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  • Moetasim Ashfaq

Natural variability, not climate change, is the main driver of extreme monsoons over Pakistan

Extreme monsoon fluctuations have frequented Pakistan in recent decades. Although the most stamped in memory are the floods of 2022 and 2010, the region also experienced a prolonged multi-year drought at the dawn of the 21st century.

Today, it is easy to attribute natural calamities like floods and droughts to climate change, especially excessive rains in regions where only traces of the monsoon are received on average. What's mostly ignored, however, is that floods and droughts in this region are much older than modern climate change.

So, is climate change driving all these uncharacteristic monsoon episodes?

If we compare monsoon variability, magnitude, and extremes in the first few ground-observation-rich decades of the 21st century with the ground-observation-scarce decades of the 20th century, monsoons over Pakistan undoubtedly look out of (little-known) character, apparently a textbook example of climate change mayhem. However, given the relatively short span of the elapsed 21st century period, establishing a robust link to climate change is challenging.

Western Margins of South Asian Monsoon

More importantly, the nature of the South Asian monsoon on its western margins, where most of Pakistan is situated, is poorly understood. Without first understanding the monsoon character along this peripheral belt, the out-of-character monsoon rains over these areas cannot be explained.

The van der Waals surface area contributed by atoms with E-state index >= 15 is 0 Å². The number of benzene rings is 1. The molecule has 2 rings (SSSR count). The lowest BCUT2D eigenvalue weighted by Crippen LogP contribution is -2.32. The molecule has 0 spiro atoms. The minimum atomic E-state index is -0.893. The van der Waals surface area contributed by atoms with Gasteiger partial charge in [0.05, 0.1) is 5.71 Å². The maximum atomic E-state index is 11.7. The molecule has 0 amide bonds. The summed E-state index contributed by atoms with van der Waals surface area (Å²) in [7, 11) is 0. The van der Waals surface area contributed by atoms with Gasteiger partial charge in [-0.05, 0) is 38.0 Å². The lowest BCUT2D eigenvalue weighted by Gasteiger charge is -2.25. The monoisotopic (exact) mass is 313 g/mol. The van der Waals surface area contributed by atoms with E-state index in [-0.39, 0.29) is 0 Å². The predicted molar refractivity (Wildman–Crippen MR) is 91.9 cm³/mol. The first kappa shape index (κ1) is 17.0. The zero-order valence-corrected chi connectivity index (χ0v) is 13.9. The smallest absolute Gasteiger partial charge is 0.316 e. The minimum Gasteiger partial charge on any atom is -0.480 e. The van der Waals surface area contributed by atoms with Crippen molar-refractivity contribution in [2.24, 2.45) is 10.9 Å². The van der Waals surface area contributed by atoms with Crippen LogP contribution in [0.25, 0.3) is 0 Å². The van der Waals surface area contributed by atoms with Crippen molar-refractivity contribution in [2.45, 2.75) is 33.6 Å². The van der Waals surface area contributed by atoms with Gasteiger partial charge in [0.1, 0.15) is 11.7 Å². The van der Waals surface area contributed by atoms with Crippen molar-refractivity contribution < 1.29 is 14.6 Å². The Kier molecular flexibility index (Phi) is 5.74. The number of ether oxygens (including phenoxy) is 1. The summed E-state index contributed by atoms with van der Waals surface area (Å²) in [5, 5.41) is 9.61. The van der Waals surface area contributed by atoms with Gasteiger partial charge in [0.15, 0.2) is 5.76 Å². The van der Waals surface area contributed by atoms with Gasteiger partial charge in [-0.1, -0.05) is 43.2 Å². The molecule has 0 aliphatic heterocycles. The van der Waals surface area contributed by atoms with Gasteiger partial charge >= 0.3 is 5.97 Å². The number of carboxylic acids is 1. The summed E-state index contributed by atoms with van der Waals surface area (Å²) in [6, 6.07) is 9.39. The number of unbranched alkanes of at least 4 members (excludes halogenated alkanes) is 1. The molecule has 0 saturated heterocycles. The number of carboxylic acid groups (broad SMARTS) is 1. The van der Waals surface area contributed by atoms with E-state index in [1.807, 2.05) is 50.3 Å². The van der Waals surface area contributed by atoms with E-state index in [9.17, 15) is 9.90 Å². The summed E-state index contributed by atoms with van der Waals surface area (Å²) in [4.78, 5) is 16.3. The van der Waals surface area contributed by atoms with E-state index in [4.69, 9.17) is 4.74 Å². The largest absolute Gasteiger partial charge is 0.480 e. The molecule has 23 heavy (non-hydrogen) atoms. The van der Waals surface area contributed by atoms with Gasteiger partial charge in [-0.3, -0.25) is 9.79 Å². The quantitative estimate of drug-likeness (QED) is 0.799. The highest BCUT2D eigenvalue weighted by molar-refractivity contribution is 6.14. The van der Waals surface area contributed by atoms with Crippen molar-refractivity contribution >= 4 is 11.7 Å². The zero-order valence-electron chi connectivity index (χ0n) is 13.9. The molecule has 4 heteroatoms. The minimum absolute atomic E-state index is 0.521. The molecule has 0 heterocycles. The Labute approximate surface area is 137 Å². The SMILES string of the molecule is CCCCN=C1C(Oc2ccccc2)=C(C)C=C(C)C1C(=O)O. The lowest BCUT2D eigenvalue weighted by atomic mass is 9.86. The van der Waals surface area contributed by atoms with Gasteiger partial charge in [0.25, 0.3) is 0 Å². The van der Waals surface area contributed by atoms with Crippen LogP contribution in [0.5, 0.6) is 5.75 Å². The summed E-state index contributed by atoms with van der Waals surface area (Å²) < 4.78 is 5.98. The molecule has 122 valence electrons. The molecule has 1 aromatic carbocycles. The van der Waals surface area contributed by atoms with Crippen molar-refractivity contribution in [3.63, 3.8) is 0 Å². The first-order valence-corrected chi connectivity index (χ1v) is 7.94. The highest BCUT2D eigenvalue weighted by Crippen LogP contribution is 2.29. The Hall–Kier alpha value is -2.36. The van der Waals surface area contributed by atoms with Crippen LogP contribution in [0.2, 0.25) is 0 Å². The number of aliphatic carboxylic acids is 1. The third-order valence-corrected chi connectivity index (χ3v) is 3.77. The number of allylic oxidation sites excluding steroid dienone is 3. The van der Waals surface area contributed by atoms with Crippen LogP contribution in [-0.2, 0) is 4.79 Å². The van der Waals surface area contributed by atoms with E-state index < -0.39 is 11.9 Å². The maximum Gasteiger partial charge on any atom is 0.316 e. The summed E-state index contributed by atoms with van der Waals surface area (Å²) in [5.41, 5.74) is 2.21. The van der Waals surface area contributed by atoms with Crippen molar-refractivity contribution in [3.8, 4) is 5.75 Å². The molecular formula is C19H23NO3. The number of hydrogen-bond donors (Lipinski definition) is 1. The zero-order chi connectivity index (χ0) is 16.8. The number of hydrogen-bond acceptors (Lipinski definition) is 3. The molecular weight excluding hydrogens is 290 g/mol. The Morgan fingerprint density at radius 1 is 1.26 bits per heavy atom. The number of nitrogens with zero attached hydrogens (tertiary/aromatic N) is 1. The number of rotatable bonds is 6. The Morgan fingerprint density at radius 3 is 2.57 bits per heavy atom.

Pakistan's western half sits at the periphery of the South Asian summer monsoon, often out of the reach of vigorous monsoon low-pressure systems. Geographical orientation, atmospheric dynamics, and moisture transport pathways limit rain-producing weather systems' frequent penetration over those areas, making them some of the driest in South Asia during summer.

Instances of the western margins of the South Asian monsoon receiving excessive monsoon rainfall are those when anomalies in atmospheric dynamics and moisture transport allow monsoon lows to take unusual paths and sustain their vigor well beyond their typical limits. Both 2010 and 2022 were affected by such anomalous atmospheric conditions, but what makes 2022 distinct is that it suffered these conditions for much longer, leading to an even more catastrophic outcome.

Natural Atmospheric and Oceanic Modes of Variability

Interestingly, atmospheric anomalies facilitating the trajectories of monsoon lows along western margins beyond their climatological pathways are the two most common modes of variability of atmospheric dynamics over South Asia, one closely resembling a circumglobal wave pattern [1] and the other representing variability in (or meandering of) the subtropical westerly jet stream [2]. Combined, these modes reposition the monsoon trough and allow anomalously westward movement of monsoon lows – a condition sustained for much of July and August 2022.

Animation of specific humidity (0.0123 KgKg-1) in the atmosphere colored by zonal winds. The strongest colors represent magnitudes greater than ± 10 m/sec. Warm (cold) colors represent eastward (westward) flow. The animation runs from July 1 to Aug. 31, 2022. The convergence zone of the winds represents the anomalously southward position of the monsoon trough. The illustration is based on Ashfaq et al. 2023 (

But being the most common modes of atmospheric dynamics over South Asia, why does this natural variability not lead to such anomalies more often?